English language testing for Tier 4 visas
15 January 2010

Should students applying for British Tier 4 visas have to take an English language test as part of the process? And if so, what form should it take?

These controversial questions, under urgent consideration in the industry as a result of the current Prime Ministerial review of student visas, were discussed by an expert panel and a large audience of education providers at a conference in London this week.

Opinion among the audience and much of the panel was strongly opposed to mandatory language testing for students.

Michael Carrier, Head of English Language at the British Council, was applauded when he commented: “Policy-making is normally based on evidence, and I’d very much like to have evidence. What percentage of beginners have overstayed their visa compared with advanced students? If that evidence doesn’t exist it needs to be collected.”

Tony Millns, Chief Executive of English UK, pointed out the problems of creating a workable system of mandatory English testing as part of the visa process. “It would be a huge economic disincentive. Presumably the Border Agency wouldn’t be paying for this. At the moment it is not required in any other country in the world to have a certified English level so it would clearly make the UK less competitive.”

And Mark Lindsay, Managing Director of St Giles International, also warned of potential problems. “We employ 300 people in our UK institutions. We recently had a board meeting where we were discussing whether investment would be better in centres in the US and Canada as a result of some of these proposals. People’s jobs are at risk in the UK.”

The conference, Language at the Border: Assessing Language Ability for Study in the UK, was organised by Cambridge ESOL, and despite a heavy snowfall was attended by around 150 delegates.

Introducing the day, Michael Milanovic, Chief Executive of Cambridge ESOL, said the UK had to balance the interests of national security against the economic benefits of having over 600,000 overseas students coming to the country each year. Reduced Government levels of support for higher education would make overseas students even more important to us as a country, he said.

Suzanne Barnes of the UK Border Agency, contributing via an audio link, gave her view of how Tier 4 has been working and outlined the reasons for the PM’s review and why a mandatory test might be under consideration.

Applications were up, she said, and refusals down.

“We frankly have to look at the new system as it’s being rolled out. The route is very attractive, not only to genuine students but also potential economic migrants, and we have to make sure it strikes the right balance.”

She said that as educational institutions now had the responsible role of sponsoring students for visas, there was an implicit duty upon them to check language proficiency. This was both to meet the requirements of the Tier 4 visa and to ensure students were on the correct course.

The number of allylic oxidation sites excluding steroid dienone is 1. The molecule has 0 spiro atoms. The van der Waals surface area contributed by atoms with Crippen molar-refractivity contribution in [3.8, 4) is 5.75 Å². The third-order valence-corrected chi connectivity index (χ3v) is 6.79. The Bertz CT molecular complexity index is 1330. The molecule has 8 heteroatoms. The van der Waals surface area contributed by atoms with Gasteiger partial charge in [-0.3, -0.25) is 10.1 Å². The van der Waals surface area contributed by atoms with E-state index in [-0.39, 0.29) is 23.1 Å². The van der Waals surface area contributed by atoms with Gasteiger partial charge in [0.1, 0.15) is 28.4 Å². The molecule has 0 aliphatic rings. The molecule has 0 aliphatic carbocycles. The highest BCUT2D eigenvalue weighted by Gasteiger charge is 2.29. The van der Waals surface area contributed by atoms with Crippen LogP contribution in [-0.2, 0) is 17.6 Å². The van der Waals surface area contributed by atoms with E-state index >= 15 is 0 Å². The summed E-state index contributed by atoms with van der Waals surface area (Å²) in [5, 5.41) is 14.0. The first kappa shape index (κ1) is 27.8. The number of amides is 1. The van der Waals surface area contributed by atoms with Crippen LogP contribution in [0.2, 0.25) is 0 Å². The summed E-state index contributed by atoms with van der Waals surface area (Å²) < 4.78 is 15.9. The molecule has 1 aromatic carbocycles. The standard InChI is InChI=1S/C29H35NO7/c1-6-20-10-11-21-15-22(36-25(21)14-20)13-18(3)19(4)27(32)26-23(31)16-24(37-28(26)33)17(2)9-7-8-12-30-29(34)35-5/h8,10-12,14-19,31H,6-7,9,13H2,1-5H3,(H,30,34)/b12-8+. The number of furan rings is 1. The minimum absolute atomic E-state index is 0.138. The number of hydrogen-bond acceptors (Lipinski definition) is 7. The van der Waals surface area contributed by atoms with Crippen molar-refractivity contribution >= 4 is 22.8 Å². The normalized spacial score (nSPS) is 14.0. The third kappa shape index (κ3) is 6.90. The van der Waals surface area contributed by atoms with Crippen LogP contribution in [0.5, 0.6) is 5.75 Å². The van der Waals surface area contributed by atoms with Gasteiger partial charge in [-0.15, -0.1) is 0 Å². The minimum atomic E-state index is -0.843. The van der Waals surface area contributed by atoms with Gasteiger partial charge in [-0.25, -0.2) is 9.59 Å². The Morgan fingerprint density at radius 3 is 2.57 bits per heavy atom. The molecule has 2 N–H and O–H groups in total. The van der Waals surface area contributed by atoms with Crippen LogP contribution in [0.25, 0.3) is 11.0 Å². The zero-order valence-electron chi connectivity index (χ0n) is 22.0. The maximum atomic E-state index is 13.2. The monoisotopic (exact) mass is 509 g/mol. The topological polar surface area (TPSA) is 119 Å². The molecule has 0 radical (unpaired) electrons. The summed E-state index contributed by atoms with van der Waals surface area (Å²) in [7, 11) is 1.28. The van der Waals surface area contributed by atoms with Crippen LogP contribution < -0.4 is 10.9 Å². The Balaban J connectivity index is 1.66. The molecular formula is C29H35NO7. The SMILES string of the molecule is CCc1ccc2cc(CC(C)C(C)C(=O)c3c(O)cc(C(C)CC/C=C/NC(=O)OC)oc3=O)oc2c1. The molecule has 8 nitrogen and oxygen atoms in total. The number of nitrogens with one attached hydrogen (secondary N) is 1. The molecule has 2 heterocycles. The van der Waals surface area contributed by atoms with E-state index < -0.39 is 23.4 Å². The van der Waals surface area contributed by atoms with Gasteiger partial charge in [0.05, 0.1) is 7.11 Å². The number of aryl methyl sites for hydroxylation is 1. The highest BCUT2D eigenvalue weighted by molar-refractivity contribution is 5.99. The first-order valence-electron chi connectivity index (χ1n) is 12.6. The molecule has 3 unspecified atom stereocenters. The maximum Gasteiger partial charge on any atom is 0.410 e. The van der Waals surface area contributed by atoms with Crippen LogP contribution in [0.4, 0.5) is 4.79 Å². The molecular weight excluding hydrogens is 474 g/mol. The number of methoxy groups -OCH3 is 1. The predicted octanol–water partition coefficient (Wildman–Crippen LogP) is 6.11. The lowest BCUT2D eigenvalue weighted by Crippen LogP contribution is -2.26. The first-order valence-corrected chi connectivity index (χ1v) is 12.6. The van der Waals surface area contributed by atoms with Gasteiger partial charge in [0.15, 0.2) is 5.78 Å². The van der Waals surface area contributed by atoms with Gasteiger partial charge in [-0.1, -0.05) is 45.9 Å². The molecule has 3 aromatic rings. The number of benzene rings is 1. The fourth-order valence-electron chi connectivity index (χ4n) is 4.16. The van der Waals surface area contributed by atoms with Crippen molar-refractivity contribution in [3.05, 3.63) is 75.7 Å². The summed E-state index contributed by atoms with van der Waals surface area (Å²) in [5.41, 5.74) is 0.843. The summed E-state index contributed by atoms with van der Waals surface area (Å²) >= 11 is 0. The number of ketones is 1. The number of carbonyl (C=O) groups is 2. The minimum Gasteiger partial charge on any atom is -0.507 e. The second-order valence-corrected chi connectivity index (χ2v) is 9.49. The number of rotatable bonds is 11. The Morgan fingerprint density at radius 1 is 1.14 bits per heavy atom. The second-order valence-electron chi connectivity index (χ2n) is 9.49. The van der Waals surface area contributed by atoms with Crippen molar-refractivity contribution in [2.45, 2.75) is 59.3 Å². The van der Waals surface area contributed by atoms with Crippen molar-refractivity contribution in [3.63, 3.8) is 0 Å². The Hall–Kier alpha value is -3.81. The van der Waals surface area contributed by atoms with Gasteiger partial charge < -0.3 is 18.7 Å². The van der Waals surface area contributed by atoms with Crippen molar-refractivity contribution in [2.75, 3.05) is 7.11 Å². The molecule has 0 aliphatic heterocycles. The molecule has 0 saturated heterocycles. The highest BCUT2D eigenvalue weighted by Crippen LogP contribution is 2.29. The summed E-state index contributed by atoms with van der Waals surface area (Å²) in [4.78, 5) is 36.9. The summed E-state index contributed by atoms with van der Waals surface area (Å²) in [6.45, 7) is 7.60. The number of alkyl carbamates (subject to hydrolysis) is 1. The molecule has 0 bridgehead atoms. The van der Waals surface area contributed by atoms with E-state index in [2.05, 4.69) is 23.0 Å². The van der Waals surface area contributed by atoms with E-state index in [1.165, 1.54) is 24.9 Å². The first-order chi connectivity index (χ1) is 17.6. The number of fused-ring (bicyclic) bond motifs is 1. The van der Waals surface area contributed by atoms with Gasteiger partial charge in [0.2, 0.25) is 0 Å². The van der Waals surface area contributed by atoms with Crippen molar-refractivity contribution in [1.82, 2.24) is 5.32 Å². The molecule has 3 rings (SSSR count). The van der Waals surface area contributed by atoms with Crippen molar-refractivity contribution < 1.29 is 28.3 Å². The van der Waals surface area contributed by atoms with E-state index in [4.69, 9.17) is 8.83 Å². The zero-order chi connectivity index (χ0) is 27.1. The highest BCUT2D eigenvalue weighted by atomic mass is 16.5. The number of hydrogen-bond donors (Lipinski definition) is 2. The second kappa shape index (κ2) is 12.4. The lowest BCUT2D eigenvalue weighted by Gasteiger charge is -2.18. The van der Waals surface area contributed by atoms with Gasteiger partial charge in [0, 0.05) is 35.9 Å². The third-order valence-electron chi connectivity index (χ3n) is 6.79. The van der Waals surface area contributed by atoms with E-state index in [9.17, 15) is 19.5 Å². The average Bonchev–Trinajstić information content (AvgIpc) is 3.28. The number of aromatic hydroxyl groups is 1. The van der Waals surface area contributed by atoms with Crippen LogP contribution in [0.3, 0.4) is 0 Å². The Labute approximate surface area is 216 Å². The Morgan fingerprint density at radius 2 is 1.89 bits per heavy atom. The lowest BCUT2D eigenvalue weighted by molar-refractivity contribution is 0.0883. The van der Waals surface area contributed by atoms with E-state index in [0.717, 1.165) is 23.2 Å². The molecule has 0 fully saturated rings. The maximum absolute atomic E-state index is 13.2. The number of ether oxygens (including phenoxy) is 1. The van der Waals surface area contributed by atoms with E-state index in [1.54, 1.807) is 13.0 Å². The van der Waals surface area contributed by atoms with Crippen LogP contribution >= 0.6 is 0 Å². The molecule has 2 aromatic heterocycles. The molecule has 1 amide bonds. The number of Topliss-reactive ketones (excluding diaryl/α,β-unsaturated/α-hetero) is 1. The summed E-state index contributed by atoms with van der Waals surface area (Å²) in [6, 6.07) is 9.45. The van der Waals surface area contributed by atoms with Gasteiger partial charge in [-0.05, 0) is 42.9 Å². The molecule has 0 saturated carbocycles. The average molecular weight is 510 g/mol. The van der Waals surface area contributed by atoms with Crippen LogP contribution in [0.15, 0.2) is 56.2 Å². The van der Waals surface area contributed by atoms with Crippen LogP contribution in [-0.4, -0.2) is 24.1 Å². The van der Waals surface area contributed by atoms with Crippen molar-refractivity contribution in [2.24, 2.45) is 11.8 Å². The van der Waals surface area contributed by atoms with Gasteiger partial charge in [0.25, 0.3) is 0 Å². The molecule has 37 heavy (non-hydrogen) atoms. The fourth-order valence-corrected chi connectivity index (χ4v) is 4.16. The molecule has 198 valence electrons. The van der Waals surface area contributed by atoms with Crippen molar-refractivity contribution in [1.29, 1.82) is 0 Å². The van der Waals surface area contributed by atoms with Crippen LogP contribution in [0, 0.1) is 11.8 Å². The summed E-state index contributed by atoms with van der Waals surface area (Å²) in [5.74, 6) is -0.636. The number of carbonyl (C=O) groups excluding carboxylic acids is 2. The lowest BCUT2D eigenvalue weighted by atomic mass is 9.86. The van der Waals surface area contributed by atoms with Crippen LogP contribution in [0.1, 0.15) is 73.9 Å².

Visa officers had quite rightly questioned the claimed proficiency of some students if they had interviewed them to check documentation, said Ms Barnes. Some sponsoring institutions appeared to have accepted the word of agents they did not personally know.

She argued that the current division between six-month student visitor visas and the Tier 4 general student visitor was legitimate. It was reasonable to require students applying for a longer visa to demonstrate recent interest and proficiency in learning English, and an old school certificate did not necessarily do this.

She was also interested in the Canadian immigration system of only accepting English certificates awarded 12 or 18 months previously. This, however, does not apply to students.

Officials from Cambridge ESOL spent some time explaining to delegates just how rigorous a testing system would have to be in order to meet considerations of security and fairness.

Juliet Wilson, Assistant Director, talked about the rigorous testing system adopted by Australian immigration control last year, and about Cambridge ESOL’s own secure testing developments.

This March, she said, they would launch an online verification service which would include an on-the-day photo of the candidate as part of the certificate.

She explained the many controls which were needed to ensure tests and their results were secure. Any organisation offering such a test for immigration purposes would need to have secure testing centres in many countries, with regular inspection and training.

Dr Nick Saville, Director of Cambridge ESOL, said it would be essential to seek guidance from assessment professionals and applied linguists to develop such a policy and that the system would have to be fully accountable with stringent guarantees.

Many questions would have to be debated, because there were such high stakes attached to such tests. What features of the language would be tested, and with what justification? When and where would tests happen? How would data be used to validate test results?

He said: “Language testing is intertwined with policy and border control not just in Europe but beyond. An inappropriate test for such high-stakes decisions would lead to negative impacts.”


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